7 Difference between extends Thread vs implements Runnable in Java

Hello guys, the difference between Thread vs Runnable in Java is a common Java multithreading interview questions which are often asked by junior Java developers with 2 to 4 years of experience. If you are doing Java programming then you may know that Java provides multithreading to parallelize the execution of tasks (code) and you need multiple threads to run multiple things in parallel like download a file in the background and show the progress bar at the front-end. There are two ways to create a Thread in Java, first by extending java.lang.Thread class and second by implementing the java.lang.Runnable interface. 

Since most interviewers love comparison-based questions, what is the difference between extending thread and implementing Runnable is also a popular Java thread question.

In this article, I'll tell you how to answer this question by explaining the difference between extending the Thread class and implementing the Runnable interface, and which one is the better way to create threads In Java. 

Both approaches have their pros and cons and there is a situation when extending Thread is logical but in most cases implementing Runnable is the better option. Let's see the difference between extends Thread and implements Runnable in Java.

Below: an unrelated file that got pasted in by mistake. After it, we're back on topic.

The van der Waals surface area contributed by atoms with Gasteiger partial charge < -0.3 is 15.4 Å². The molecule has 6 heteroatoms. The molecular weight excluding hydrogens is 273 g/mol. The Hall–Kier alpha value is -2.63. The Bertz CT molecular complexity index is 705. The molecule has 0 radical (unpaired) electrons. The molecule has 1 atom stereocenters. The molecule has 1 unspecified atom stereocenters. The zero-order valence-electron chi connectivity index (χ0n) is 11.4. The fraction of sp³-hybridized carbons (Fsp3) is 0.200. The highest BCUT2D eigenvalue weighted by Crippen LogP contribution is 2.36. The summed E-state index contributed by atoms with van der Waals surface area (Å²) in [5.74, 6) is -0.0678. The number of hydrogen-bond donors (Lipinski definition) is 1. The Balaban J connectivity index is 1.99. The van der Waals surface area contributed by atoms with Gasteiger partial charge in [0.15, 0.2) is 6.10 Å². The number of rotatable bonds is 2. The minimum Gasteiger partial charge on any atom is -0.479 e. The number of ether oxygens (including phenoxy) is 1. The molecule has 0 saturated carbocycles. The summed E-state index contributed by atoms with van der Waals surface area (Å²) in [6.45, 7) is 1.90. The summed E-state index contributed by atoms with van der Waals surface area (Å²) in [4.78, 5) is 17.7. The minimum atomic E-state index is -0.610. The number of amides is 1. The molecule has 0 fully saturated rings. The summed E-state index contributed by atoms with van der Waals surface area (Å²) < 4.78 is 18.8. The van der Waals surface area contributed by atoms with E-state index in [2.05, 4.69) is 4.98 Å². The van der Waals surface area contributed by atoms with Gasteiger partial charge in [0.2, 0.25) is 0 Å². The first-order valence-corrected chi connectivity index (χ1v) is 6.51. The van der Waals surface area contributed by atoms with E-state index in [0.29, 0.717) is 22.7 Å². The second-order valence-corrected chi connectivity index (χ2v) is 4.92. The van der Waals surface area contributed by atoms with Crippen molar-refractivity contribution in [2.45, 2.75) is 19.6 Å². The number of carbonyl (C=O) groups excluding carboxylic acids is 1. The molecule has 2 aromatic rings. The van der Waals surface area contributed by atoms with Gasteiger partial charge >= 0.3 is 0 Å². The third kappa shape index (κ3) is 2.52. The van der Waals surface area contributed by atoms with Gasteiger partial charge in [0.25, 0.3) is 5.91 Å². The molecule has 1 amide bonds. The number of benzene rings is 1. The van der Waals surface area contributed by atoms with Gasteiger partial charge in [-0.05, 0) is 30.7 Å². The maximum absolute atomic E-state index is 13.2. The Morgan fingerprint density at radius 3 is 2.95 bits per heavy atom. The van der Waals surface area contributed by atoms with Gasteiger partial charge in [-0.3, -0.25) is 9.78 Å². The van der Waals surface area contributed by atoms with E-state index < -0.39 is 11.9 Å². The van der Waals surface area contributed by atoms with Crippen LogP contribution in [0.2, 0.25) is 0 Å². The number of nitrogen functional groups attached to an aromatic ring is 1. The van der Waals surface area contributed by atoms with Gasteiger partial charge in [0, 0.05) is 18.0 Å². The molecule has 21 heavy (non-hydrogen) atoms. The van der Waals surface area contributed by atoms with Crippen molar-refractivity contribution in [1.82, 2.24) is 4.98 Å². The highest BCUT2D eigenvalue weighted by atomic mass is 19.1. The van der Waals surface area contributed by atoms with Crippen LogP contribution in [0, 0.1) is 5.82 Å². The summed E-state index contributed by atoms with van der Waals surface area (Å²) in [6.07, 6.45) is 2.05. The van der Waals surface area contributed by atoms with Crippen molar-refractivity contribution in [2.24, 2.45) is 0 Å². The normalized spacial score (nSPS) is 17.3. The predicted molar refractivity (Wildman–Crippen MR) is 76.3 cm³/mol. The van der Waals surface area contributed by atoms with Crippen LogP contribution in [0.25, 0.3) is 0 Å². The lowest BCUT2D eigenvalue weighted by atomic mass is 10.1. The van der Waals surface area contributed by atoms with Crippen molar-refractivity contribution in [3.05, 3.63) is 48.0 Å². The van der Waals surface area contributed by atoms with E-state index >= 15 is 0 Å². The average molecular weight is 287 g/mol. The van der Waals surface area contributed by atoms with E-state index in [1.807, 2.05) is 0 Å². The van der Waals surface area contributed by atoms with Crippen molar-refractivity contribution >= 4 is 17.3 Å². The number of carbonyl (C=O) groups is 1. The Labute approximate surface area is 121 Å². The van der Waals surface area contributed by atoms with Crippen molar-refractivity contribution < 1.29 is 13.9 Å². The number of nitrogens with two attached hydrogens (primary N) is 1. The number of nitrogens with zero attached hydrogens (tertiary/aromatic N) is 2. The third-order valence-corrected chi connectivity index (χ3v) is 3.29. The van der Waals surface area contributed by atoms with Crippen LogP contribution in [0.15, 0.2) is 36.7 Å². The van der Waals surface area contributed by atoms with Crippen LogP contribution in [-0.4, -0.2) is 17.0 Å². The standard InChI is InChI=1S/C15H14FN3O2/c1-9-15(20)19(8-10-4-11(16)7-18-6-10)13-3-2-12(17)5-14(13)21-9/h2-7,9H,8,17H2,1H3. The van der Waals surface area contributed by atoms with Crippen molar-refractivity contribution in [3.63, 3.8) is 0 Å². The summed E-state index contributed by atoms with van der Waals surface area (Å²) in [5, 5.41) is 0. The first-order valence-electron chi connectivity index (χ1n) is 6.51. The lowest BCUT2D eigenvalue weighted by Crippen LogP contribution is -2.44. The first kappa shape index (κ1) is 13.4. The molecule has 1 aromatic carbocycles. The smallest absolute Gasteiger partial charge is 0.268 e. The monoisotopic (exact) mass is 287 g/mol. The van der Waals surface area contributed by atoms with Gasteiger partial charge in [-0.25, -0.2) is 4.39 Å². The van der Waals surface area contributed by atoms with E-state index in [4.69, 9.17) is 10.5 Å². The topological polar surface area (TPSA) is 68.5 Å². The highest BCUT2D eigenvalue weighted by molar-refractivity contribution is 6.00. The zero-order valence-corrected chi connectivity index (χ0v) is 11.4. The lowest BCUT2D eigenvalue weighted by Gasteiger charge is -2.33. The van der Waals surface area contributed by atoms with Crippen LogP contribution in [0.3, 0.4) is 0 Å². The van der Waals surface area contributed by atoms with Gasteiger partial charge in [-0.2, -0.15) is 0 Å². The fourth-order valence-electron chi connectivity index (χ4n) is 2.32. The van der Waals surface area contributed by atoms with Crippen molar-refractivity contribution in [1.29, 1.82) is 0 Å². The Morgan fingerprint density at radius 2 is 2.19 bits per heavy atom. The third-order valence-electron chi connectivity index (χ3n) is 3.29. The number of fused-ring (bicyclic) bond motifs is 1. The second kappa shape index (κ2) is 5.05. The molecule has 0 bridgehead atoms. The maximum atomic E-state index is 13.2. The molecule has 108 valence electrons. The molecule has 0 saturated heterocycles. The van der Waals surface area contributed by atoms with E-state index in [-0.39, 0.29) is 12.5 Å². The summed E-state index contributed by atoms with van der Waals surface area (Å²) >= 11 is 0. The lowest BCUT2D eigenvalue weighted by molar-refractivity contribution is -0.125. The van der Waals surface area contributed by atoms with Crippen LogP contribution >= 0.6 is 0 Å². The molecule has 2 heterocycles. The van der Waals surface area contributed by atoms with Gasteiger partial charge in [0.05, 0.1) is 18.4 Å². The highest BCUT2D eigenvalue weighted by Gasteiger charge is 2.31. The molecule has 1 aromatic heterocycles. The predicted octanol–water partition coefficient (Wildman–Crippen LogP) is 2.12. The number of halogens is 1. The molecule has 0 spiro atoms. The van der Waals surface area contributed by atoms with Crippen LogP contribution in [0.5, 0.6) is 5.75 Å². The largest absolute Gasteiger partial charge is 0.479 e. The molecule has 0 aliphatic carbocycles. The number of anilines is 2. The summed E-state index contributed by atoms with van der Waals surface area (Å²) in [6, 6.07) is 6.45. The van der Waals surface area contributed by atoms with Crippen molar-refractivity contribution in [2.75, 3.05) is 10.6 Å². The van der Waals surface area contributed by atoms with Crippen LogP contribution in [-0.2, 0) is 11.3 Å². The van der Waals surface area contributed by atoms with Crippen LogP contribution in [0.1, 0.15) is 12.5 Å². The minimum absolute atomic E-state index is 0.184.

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Difference between Extends Thread vs implements Runnable in Java

In order to download a file in the background and show the progress bar in GUI, you need two threads, the first one to download the file and the second one to show the progress bar. Even though Java provides Thread class and multi-threading it's the programmer's responsibility to create and manage threads. 

Though JDK 5 also provides an Executor framework that can handle the creation and management of threads as a Java developer, you should know how to create, start, stop, and pause threads by yourself.